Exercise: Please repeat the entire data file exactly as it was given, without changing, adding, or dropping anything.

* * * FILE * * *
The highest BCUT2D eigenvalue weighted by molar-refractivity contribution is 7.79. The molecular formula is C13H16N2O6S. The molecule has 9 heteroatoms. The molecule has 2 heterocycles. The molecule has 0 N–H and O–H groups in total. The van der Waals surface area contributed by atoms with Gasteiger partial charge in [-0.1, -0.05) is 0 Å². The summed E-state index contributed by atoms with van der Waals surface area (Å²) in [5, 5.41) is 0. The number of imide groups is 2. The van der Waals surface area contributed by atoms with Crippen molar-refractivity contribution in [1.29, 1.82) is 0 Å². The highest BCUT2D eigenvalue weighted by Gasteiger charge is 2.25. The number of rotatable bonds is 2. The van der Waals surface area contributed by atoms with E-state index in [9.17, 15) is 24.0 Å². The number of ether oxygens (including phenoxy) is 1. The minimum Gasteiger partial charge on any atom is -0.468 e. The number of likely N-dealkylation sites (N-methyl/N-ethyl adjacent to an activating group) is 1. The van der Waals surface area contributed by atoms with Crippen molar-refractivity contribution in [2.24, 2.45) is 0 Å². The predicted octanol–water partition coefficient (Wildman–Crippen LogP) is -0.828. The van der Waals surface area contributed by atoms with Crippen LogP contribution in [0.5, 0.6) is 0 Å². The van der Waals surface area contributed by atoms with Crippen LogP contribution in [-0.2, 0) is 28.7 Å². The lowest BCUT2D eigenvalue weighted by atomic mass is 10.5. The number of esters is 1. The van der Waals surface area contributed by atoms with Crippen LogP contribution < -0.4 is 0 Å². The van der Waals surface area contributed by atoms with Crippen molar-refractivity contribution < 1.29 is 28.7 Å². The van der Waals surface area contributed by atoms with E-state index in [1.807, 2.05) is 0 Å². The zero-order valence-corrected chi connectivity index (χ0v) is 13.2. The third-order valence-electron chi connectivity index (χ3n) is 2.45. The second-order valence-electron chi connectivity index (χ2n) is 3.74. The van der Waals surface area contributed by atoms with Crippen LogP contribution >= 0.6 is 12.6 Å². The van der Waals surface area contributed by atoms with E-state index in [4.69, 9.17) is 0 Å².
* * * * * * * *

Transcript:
The highest BCUT2D eigenvalue weighted by molar-refractivity contribution is 7.79. The molecular formula is C13H16N2O6S. The molecule has 9 heteroatoms. The molecule has 2 heterocycles. The molecule has 0 N–H and O–H groups in total. The van der Waals surface area contributed by atoms with Gasteiger partial charge in [-0.1, -0.05) is 0 Å². The summed E-state index contributed by atoms with van der Waals surface area (Å²) in [5, 5.41) is 0. The number of imide groups is 2. The van der Waals surface area contributed by atoms with Crippen molar-refractivity contribution in [1.29, 1.82) is 0 Å². The highest BCUT2D eigenvalue weighted by Gasteiger charge is 2.25. The number of rotatable bonds is 2. The van der Waals surface area contributed by atoms with E-state index in [9.17, 15) is 24.0 Å². The number of ether oxygens (including phenoxy) is 1. The minimum Gasteiger partial charge on any atom is -0.468 e. The number of likely N-dealkylation sites (N-methyl/N-ethyl adjacent to an activating group) is 1. The van der Waals surface area contributed by atoms with Crippen molar-refractivity contribution in [2.24, 2.45) is 0 Å². The predicted octanol–water partition coefficient (Wildman–Crippen LogP) is -0.828. The van der Waals surface area contributed by atoms with Crippen LogP contribution in [0.5, 0.6) is 0 Å². The van der Waals surface area contributed by atoms with Crippen LogP contribution in [-0.2, 0) is 28.7 Å². The lowest BCUT2D eigenvalue weighted by atomic mass is 10.5. The number of esters is 1. The van der Waals surface area contributed by atoms with Crippen LogP contribution < -0.4 is 0 Å². The van der Waals surface area contributed by atoms with Crippen molar-refractivity contribution < 1.29 is 28.7 Å². The van der Waals surface area contributed by atoms with E-state index in [1.807, 2.05) is 0 Å². The zero-order valence-corrected chi connectivity index (χ0v) is 13.2. The third-order valence-electron chi connectivity index (χ3n) is 2.45. The second-order valence-electron chi connectivity index (χ2n) is 3.74. The van der Waals surface area contributed by atoms with Crippen LogP contribution >= 0.6 is 12.6 Å². The van der Waals surface area contributed by atoms with E-state index in [4.69, 9.17) is 0 Å².